What are the Different Body Corporate Funds?

Body Corporate Funds

Body Corporate   |   Read Time: 3 Minutes   |   August 2020

If you’re a committee member or new owner it can be difficult getting your head around the various funds a body corporate holds. Here we explain the differences between the funds and whether or not you need them all.

The Various Funds

The Unit Titles Act 2010 allows for your body corporate to have various funds: a capital improvement fund, a long-term maintenance fund and a contingency fund as well as an operating account for day-to-day expenditure. But what is the difference between these funds and are they all essential?

Operating Account

Firstly, all bodies corporate must establish and maintain an operating account. This account is for the purposes of meeting the expenses of the body corporate including management expenses, property services and amenities, compliance costs and maintenance costs.

Long-term Maintenance Fund / Reserve Fund

Most bodies corporate will have a ‘Reserve Fund’ or long-term maintenance fund. The long-term maintenance fund is a fund established by the body corporate, which is contributed to by the owners of principal units and used for payment of costs incurred in the long-term maintenance plan for the property. This fund may only be utilised for maintenance identified in the long-term maintenance plan, unless otherwise resolved by special resolution by the owners at a general meeting. The decision to not have a long term maintenance fund must be made by special resolution at a general meeting of the body corporate – that is, 75% of those present and eligible to vote must vote in favour of the resolution for it to pass.  Note, a body corporate must have a long term maintenance plan; however, the body corporate can opt out by special resolution of having a fund to match the plan.  Crockers don’t recommend that course of action – building up the funds over time is a much better way of funding ‘chunky’ capital items than the one off shock of special levies when the time comes to do the work.  If you’re buying a unit in a body corporate, it’s a really good idea to look at the long term maintenance plan and check that there is a corresponding long term maintenance fund. 

Contingency Funds

Your body corporate may also choose to have one or more contingency funds to cover unbudgeted expenditure. The contingency fund is an optional fund.  It’s a good idea to have some money in your contingency fund to cover unexpected expenses that aren’t covered in either your ‘business as usual’ operating fund or the long term maintenance fund.  It’s a good idea to slowly build up a bit of money in the contingency fund to cover unexpected large expenses such as repairs to a burst water main, a significant electrical fault or an unexpected increase in an item in the operating budget.  It’s not compulsory to have one.  A body corporate can decide by ordinary resolution to have a contingency fund, and doesn’t need to pass a resolution to not have one.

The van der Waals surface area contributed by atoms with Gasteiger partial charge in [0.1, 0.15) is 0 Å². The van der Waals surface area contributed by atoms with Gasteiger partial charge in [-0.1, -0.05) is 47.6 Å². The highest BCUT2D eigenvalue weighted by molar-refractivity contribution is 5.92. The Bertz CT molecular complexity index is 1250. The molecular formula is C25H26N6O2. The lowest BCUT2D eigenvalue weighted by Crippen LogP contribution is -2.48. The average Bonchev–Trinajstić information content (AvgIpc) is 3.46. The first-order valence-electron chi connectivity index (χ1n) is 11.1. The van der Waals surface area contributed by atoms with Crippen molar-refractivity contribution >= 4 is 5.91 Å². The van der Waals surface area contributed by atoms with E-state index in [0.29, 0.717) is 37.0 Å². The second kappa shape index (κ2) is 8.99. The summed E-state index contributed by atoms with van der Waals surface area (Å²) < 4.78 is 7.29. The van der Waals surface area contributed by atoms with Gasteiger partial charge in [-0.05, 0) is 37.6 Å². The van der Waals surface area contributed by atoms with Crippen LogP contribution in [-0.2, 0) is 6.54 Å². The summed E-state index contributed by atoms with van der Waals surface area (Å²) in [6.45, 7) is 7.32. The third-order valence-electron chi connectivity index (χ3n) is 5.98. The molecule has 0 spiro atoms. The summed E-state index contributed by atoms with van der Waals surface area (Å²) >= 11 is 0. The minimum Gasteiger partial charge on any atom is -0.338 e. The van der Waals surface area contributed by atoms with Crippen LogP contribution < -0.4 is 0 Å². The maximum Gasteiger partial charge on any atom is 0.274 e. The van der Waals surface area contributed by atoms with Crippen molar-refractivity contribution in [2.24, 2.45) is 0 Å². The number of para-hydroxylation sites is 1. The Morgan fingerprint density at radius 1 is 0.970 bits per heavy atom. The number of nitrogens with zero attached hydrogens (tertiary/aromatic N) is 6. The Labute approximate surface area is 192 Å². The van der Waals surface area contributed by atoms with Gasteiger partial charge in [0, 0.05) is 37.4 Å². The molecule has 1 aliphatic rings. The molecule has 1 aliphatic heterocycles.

Capital Improvement Fund

A capital improvement fund is for spending that adds value to, or upgrades the common property. It could be used for spending that is not provided for in the long-term maintenance plan. This might include a fence around the complex, new landscaping, a new security system or other improvements that the body corporate may wish to implement in the future.  It isn’t compulsory to have one – it’s something that the body corporate can choose, or not choose, to do.  Deciding to have one is just an ordinary resolution of the body corporate.  Again, as it’s optional, you also don’t need to pass a special resolution to choose not to have a capital improvement fund.

Remedial Fund

Some unit titled properties are in the unfortunate position of needing to remedy significant defects in their buildings.  It’s often useful for those complexes to keep the ‘business as usual’ activity distinct from the costs of remedying building defects, and the body corporate may elect to run a ‘remedial fund’.  The processes around a remedial project are quite specific and outside of the scope of this article. 

If you would like to find out more about body corporate funds or want to know how to get the essentials from your financial accounts, contact the helpful Crockers Body Corporate team.

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